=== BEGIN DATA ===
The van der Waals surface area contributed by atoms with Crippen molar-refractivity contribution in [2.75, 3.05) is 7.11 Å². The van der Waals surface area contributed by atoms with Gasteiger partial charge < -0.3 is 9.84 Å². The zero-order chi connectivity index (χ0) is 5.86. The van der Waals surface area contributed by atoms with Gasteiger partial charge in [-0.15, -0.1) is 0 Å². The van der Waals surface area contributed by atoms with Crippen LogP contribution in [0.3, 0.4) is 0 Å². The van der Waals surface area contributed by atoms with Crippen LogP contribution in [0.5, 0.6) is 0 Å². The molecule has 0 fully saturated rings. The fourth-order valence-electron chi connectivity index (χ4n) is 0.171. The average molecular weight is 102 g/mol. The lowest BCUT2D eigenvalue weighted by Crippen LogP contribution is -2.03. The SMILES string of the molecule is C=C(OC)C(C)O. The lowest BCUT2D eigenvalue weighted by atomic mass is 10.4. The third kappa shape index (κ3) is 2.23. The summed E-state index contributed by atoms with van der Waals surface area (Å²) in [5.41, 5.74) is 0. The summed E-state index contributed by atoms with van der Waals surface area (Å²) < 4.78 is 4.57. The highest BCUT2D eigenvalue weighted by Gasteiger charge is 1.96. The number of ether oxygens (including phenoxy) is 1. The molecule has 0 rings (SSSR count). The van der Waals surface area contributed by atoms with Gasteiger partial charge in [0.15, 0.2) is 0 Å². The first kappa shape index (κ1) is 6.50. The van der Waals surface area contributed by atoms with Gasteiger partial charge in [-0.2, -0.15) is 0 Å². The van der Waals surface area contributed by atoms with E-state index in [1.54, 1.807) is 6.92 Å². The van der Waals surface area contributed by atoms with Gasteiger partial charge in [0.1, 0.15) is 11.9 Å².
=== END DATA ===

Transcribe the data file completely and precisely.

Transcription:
The van der Waals surface area contributed by atoms with Crippen molar-refractivity contribution in [2.75, 3.05) is 7.11 Å². The van der Waals surface area contributed by atoms with Gasteiger partial charge < -0.3 is 9.84 Å². The zero-order chi connectivity index (χ0) is 5.86. The van der Waals surface area contributed by atoms with Gasteiger partial charge in [-0.15, -0.1) is 0 Å². The van der Waals surface area contributed by atoms with Crippen LogP contribution in [0.3, 0.4) is 0 Å². The van der Waals surface area contributed by atoms with Crippen LogP contribution in [0.5, 0.6) is 0 Å². The molecule has 0 fully saturated rings. The fourth-order valence-electron chi connectivity index (χ4n) is 0.171. The average molecular weight is 102 g/mol. The lowest BCUT2D eigenvalue weighted by Crippen LogP contribution is -2.03. The SMILES string of the molecule is C=C(OC)C(C)O. The lowest BCUT2D eigenvalue weighted by atomic mass is 10.4. The third kappa shape index (κ3) is 2.23. The summed E-state index contributed by atoms with van der Waals surface area (Å²) in [5.41, 5.74) is 0. The summed E-state index contributed by atoms with van der Waals surface area (Å²) < 4.78 is 4.57. The highest BCUT2D eigenvalue weighted by Gasteiger charge is 1.96. The number of ether oxygens (including phenoxy) is 1. The molecule has 0 rings (SSSR count). The van der Waals surface area contributed by atoms with Gasteiger partial charge in [0.15, 0.2) is 0 Å². The first kappa shape index (κ1) is 6.50. The van der Waals surface area contributed by atoms with Gasteiger partial charge in [-0.2, -0.15) is 0 Å². The van der Waals surface area contributed by atoms with E-state index in [1.54, 1.807) is 6.92 Å². The van der Waals surface area contributed by atoms with Gasteiger partial charge in [0.1, 0.15) is 11.9 Å².